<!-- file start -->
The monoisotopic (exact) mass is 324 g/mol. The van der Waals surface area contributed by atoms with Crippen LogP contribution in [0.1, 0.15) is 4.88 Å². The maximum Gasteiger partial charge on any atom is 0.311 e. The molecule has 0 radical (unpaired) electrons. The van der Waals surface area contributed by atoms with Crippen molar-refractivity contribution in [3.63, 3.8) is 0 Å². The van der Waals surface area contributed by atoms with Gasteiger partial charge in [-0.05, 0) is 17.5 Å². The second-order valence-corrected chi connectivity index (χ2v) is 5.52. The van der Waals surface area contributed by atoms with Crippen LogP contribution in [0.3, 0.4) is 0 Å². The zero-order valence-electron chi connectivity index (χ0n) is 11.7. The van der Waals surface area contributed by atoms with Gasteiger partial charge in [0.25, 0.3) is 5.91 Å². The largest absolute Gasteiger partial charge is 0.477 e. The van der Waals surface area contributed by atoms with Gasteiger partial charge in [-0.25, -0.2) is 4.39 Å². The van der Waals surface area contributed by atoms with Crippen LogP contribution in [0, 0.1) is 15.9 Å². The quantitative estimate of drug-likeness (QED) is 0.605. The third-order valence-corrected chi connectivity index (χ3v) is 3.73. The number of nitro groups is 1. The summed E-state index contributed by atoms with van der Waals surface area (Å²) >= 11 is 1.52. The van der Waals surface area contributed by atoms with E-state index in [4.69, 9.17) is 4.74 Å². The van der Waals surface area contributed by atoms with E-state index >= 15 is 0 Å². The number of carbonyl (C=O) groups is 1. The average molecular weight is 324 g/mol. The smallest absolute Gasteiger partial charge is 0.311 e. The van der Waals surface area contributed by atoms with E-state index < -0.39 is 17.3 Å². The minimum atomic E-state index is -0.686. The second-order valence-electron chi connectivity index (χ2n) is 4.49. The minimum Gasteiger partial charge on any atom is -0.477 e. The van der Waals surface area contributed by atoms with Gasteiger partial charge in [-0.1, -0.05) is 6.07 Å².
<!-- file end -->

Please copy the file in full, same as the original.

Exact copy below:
The monoisotopic (exact) mass is 324 g/mol. The van der Waals surface area contributed by atoms with Crippen LogP contribution in [0.1, 0.15) is 4.88 Å². The maximum Gasteiger partial charge on any atom is 0.311 e. The molecule has 0 radical (unpaired) electrons. The van der Waals surface area contributed by atoms with Crippen molar-refractivity contribution in [3.63, 3.8) is 0 Å². The van der Waals surface area contributed by atoms with Gasteiger partial charge in [-0.05, 0) is 17.5 Å². The second-order valence-corrected chi connectivity index (χ2v) is 5.52. The van der Waals surface area contributed by atoms with Crippen LogP contribution in [0.3, 0.4) is 0 Å². The zero-order valence-electron chi connectivity index (χ0n) is 11.7. The van der Waals surface area contributed by atoms with Gasteiger partial charge in [0.25, 0.3) is 5.91 Å². The largest absolute Gasteiger partial charge is 0.477 e. The van der Waals surface area contributed by atoms with Gasteiger partial charge in [-0.25, -0.2) is 4.39 Å². The van der Waals surface area contributed by atoms with Crippen LogP contribution in [0, 0.1) is 15.9 Å². The quantitative estimate of drug-likeness (QED) is 0.605. The third-order valence-corrected chi connectivity index (χ3v) is 3.73. The number of nitro groups is 1. The summed E-state index contributed by atoms with van der Waals surface area (Å²) >= 11 is 1.52. The van der Waals surface area contributed by atoms with E-state index in [4.69, 9.17) is 4.74 Å². The van der Waals surface area contributed by atoms with E-state index >= 15 is 0 Å². The number of carbonyl (C=O) groups is 1. The average molecular weight is 324 g/mol. The smallest absolute Gasteiger partial charge is 0.311 e. The van der Waals surface area contributed by atoms with E-state index < -0.39 is 17.3 Å². The minimum atomic E-state index is -0.686. The second-order valence-electron chi connectivity index (χ2n) is 4.49. The minimum Gasteiger partial charge on any atom is -0.477 e. The van der Waals surface area contributed by atoms with Gasteiger partial charge in [-0.1, -0.05) is 6.07 Å².